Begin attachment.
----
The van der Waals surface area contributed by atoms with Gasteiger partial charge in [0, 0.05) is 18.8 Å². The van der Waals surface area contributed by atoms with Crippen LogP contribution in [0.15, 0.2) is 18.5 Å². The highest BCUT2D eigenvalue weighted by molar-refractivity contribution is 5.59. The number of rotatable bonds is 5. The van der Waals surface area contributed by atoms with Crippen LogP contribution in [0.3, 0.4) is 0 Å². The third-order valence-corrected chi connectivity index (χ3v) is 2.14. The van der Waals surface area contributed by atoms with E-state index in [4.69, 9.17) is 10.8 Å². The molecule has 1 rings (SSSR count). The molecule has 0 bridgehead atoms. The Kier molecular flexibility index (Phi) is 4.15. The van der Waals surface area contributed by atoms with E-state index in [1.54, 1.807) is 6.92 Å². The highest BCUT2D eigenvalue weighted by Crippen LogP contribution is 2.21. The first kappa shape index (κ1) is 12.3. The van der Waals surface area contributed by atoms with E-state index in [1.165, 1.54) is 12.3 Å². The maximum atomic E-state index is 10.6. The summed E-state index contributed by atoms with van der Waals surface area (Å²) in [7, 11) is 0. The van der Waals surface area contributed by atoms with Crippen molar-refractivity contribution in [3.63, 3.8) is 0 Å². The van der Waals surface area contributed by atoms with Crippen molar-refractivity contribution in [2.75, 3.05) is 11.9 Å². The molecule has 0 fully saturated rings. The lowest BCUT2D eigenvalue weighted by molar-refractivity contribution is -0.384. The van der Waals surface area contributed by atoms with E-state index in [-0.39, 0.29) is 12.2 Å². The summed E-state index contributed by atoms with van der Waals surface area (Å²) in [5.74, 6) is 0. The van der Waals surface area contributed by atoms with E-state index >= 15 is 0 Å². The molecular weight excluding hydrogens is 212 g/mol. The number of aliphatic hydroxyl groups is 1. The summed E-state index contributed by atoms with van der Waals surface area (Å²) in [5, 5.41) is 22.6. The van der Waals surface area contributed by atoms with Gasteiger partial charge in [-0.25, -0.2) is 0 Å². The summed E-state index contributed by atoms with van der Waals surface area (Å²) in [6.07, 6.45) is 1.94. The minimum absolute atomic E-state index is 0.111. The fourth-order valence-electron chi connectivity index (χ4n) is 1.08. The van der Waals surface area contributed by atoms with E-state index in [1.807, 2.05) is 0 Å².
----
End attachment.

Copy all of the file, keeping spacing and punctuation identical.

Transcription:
The van der Waals surface area contributed by atoms with Gasteiger partial charge in [0, 0.05) is 18.8 Å². The van der Waals surface area contributed by atoms with Crippen LogP contribution in [0.15, 0.2) is 18.5 Å². The highest BCUT2D eigenvalue weighted by molar-refractivity contribution is 5.59. The number of rotatable bonds is 5. The van der Waals surface area contributed by atoms with Crippen LogP contribution in [0.3, 0.4) is 0 Å². The third-order valence-corrected chi connectivity index (χ3v) is 2.14. The van der Waals surface area contributed by atoms with E-state index in [4.69, 9.17) is 10.8 Å². The molecule has 1 rings (SSSR count). The molecule has 0 bridgehead atoms. The Kier molecular flexibility index (Phi) is 4.15. The van der Waals surface area contributed by atoms with E-state index in [1.54, 1.807) is 6.92 Å². The highest BCUT2D eigenvalue weighted by Crippen LogP contribution is 2.21. The first kappa shape index (κ1) is 12.3. The van der Waals surface area contributed by atoms with E-state index in [1.165, 1.54) is 12.3 Å². The maximum atomic E-state index is 10.6. The summed E-state index contributed by atoms with van der Waals surface area (Å²) in [7, 11) is 0. The van der Waals surface area contributed by atoms with Crippen molar-refractivity contribution in [3.63, 3.8) is 0 Å². The van der Waals surface area contributed by atoms with Crippen molar-refractivity contribution in [2.75, 3.05) is 11.9 Å². The molecule has 0 fully saturated rings. The lowest BCUT2D eigenvalue weighted by molar-refractivity contribution is -0.384. The van der Waals surface area contributed by atoms with E-state index in [-0.39, 0.29) is 12.2 Å². The summed E-state index contributed by atoms with van der Waals surface area (Å²) in [5.74, 6) is 0. The van der Waals surface area contributed by atoms with E-state index >= 15 is 0 Å². The molecular weight excluding hydrogens is 212 g/mol. The number of aliphatic hydroxyl groups is 1. The summed E-state index contributed by atoms with van der Waals surface area (Å²) in [5, 5.41) is 22.6. The van der Waals surface area contributed by atoms with Gasteiger partial charge in [-0.25, -0.2) is 0 Å². The summed E-state index contributed by atoms with van der Waals surface area (Å²) in [6.07, 6.45) is 1.94. The minimum absolute atomic E-state index is 0.111. The fourth-order valence-electron chi connectivity index (χ4n) is 1.08. The van der Waals surface area contributed by atoms with E-state index in [1.807, 2.05) is 0 Å².